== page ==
The Best Books About Books
Reading About Reading is Sometimes Better Than Reading
I love books. More than anything else. More than food. Shit, more than cleanliness. More than friends (sorry, everyone). I’d rather read about a city than visit it. I’d rather read a person’s work than converse with them. And sometimes, rather than read a book, I’d actually rather read a book about books. Whether it’s a history of a particular book (like Maureen Corrigan’s wonderful So We Read On) or a particular publisher (like Boris Kachka’s fascinating Hothouse) or a particular writer’s work (like Claudia Roth Pierpont’s brilliant Roth Unbound) or a particular group of writers (like Christopher Bram’s illuminating Eminent Outlaws), I’m all over it. In fact, it’s probably my favorite category: books on books.
And I really love collections of essays and reviews from smart, incisive literary critics. John Leonard’s Reading for My Life is a treasured volume for me, as are Edmund Wilson’s Axel’s Castle, Janet Malcolm’s Forty-one False Starts, Hilton Als’s White Girls, James Wood’s The Fun Stuff, Christopher Hitchens’ Unacknowledged Legislation, John Updike’s Due Considerations, Joyce Carol Oates’s In Rough Country, Geoff Dyer’s Otherwise Known as the Human Condition, and Zadie Smith’s Changing My Mind. Sorry to list so many titles, but when else do I get to talk about this stuff? Lucky for me I’m a critic, and, even luckier, that I’ve been tasked with discussing five—count ‘em, five—books about books being published this year.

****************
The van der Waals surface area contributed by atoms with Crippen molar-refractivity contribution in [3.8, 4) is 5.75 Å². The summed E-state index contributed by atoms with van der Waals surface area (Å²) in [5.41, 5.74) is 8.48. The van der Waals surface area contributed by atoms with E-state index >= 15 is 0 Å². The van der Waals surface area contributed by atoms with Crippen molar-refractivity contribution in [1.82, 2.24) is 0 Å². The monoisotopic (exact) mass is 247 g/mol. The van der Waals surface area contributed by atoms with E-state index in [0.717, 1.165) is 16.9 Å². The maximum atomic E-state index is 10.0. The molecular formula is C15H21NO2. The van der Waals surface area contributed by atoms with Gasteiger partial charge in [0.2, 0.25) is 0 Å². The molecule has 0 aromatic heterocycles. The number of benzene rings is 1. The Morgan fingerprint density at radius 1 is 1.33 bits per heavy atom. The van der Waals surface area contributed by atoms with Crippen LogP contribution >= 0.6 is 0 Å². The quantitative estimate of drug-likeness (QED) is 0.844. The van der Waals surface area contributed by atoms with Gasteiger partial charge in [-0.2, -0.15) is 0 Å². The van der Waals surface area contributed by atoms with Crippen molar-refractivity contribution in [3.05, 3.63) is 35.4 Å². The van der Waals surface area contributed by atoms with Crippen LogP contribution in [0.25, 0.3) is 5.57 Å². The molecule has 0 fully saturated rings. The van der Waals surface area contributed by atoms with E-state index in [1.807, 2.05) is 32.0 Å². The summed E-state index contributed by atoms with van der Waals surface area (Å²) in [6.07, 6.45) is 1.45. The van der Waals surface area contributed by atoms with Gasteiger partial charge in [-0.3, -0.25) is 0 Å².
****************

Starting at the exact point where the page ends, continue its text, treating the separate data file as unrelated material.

Where I’m Reading From, Tim Parks